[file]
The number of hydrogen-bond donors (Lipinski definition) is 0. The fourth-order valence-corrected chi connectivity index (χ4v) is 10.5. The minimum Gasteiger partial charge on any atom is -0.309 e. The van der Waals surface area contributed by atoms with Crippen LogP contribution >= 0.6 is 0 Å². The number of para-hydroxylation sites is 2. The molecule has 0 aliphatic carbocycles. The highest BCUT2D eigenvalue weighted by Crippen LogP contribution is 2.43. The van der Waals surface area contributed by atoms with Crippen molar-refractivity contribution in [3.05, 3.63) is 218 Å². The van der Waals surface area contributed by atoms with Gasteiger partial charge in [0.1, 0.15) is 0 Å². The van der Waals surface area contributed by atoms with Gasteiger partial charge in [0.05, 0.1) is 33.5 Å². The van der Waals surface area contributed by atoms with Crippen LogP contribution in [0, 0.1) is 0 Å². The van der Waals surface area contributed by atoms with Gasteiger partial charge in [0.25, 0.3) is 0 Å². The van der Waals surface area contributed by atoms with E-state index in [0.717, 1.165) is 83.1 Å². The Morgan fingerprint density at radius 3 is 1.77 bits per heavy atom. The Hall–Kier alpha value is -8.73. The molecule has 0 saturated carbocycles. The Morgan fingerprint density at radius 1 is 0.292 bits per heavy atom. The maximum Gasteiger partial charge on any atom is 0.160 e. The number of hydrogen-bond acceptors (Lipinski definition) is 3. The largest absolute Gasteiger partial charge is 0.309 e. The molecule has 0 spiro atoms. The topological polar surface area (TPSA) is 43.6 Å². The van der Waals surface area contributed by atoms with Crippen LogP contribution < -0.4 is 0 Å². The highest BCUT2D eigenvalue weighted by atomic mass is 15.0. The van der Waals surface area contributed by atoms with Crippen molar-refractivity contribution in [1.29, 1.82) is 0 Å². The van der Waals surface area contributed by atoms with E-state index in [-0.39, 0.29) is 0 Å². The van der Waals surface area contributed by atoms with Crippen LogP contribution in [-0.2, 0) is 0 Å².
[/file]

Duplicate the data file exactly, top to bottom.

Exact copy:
The number of hydrogen-bond donors (Lipinski definition) is 0. The fourth-order valence-corrected chi connectivity index (χ4v) is 10.5. The minimum Gasteiger partial charge on any atom is -0.309 e. The van der Waals surface area contributed by atoms with Crippen LogP contribution >= 0.6 is 0 Å². The number of para-hydroxylation sites is 2. The molecule has 0 aliphatic carbocycles. The highest BCUT2D eigenvalue weighted by Crippen LogP contribution is 2.43. The van der Waals surface area contributed by atoms with Crippen molar-refractivity contribution in [3.05, 3.63) is 218 Å². The van der Waals surface area contributed by atoms with Gasteiger partial charge in [0.1, 0.15) is 0 Å². The van der Waals surface area contributed by atoms with Gasteiger partial charge in [0.05, 0.1) is 33.5 Å². The van der Waals surface area contributed by atoms with Crippen LogP contribution in [0, 0.1) is 0 Å². The van der Waals surface area contributed by atoms with Gasteiger partial charge in [0.25, 0.3) is 0 Å². The van der Waals surface area contributed by atoms with E-state index in [0.717, 1.165) is 83.1 Å². The Morgan fingerprint density at radius 3 is 1.77 bits per heavy atom. The Hall–Kier alpha value is -8.73. The molecule has 0 saturated carbocycles. The Morgan fingerprint density at radius 1 is 0.292 bits per heavy atom. The maximum Gasteiger partial charge on any atom is 0.160 e. The number of hydrogen-bond acceptors (Lipinski definition) is 3. The largest absolute Gasteiger partial charge is 0.309 e. The molecule has 0 spiro atoms. The topological polar surface area (TPSA) is 43.6 Å². The van der Waals surface area contributed by atoms with Crippen LogP contribution < -0.4 is 0 Å². The highest BCUT2D eigenvalue weighted by atomic mass is 15.0. The van der Waals surface area contributed by atoms with Crippen molar-refractivity contribution in [1.29, 1.82) is 0 Å². The van der Waals surface area contributed by atoms with E-state index in [-0.39, 0.29) is 0 Å². The van der Waals surface area contributed by atoms with Crippen LogP contribution in [-0.2, 0) is 0 Å².